PL/SQL application wide state - 09-29-2003 , 12:29 PM
I'm a wonderin...
I have an application that will implement key business logic in PL/SQL,
and uses various configuration values, as stored in various database
tables, to control certain aspects of it's operations.
Is there not some way to read these configuration values into some
sort of persistent application wide memory cache?
Like, if I were writing a C++, java, or C# application, I'd read the
various configuration tables at startup, (or on first use), and populate
a single application wide cache that would be used subsequently.
Is there no corresponding mechanism with PL/SQL?
Packages provide each individual session with it's own copy of whatever
package variables are defined, and that's a good thing, but it seems like
there needs to be some other intra-session store that can be used on
an application wide basis. No?
Do I have to re-read the tables each time? Maybe this is OK since PL/SQL
runs in the server, but it still seems wasteful. Can certain tables be
"pinned" or something like that?
I could use package variables, but this would duplicate the values for
each user session. Worse, it would be very much more complicated to
resyncronize these many caches in the event that the data is updated
(rare - but can happen)
Thanks for any thoughts and suggestions
Re: PL/SQL application wide state - 09-29-2003 , 02:59 PM
On Mon, 29 Sep 2003 17:29:45 GMT, roger <xrsr (AT) rogerware (DOT) com> wrote:
Maybe this is OK since PL/SQL
pool on 8.0 higher.
You seem to think I/O is bad, and that the buffer cache doesn't exist.
Sybrand Bakker, Senior Oracle DBA
To reply remove -verwijderdit from my e-mail address
Re: PL/SQL application wide state - 09-29-2003 , 03:43 PM
Sybrand Bakker <gooiditweg (AT) sybrandb (DOT) demon.nl> wrote in
news:hh3hnvcltbqmtphvdgh4ft364k1uuim5b5 (AT) 4ax (DOT) com:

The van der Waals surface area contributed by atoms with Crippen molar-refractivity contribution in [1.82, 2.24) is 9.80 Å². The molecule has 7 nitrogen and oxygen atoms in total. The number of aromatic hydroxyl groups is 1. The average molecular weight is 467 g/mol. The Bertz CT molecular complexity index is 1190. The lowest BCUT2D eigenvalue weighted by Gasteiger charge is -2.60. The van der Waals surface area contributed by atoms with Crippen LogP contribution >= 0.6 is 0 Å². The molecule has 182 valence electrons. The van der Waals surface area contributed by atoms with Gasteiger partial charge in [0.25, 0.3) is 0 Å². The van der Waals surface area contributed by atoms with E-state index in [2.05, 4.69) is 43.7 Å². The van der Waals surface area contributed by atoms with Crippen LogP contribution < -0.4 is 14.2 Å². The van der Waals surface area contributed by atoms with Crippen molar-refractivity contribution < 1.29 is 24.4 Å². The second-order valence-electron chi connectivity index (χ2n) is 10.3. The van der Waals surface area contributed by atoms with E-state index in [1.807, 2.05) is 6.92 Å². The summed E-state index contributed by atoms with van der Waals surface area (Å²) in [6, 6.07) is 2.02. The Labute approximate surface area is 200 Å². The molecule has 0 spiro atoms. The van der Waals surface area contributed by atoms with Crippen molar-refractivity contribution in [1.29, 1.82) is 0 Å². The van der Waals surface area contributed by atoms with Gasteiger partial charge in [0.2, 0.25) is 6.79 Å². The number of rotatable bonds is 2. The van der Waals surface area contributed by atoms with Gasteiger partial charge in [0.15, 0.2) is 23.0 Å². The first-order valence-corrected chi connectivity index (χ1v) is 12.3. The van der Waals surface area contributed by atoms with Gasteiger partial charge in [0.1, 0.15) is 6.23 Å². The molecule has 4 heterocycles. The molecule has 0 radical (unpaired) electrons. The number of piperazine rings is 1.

Performance aside, the other reason one might wish to extract
these table-resident values, rather than re-select them every time,
they are needed, would be to provide a more convenient and robust
API for using them.
OOps, that must be my "crap 3gl" background showing through.
Sorry, I'll have to try and remember to shut off that half
of my brain when posting here in the future.
Seems a pity.
Re: PL/SQL application wide state - 09-29-2003 , 06:21 PM
can be used to execute code and pin it in memory on startup and Oracle's
section that, used in conjunction with the triggers, can maintain
persistent memory in variables during a
(replace 'x' with a 'u' to reply)
Re: PL/SQL application wide state - 09-29-2003 , 11:13 PM
Daniel Morgan <email@example.com> wrote in news:1064877684.182592
How they help me here is a bit more elusive...
"Execute code and pin it in memory"
Let's see. I guess you mean some PL/SQL code that I would
supply, and that what gets pinned in memory would not be
the code, but whatever my code would want to put there.
So, what's that mechanism then? Buffer caches as mentioned
previously? Or is there some other mechanism available here?
About all I can find is the CACHE clause for create table,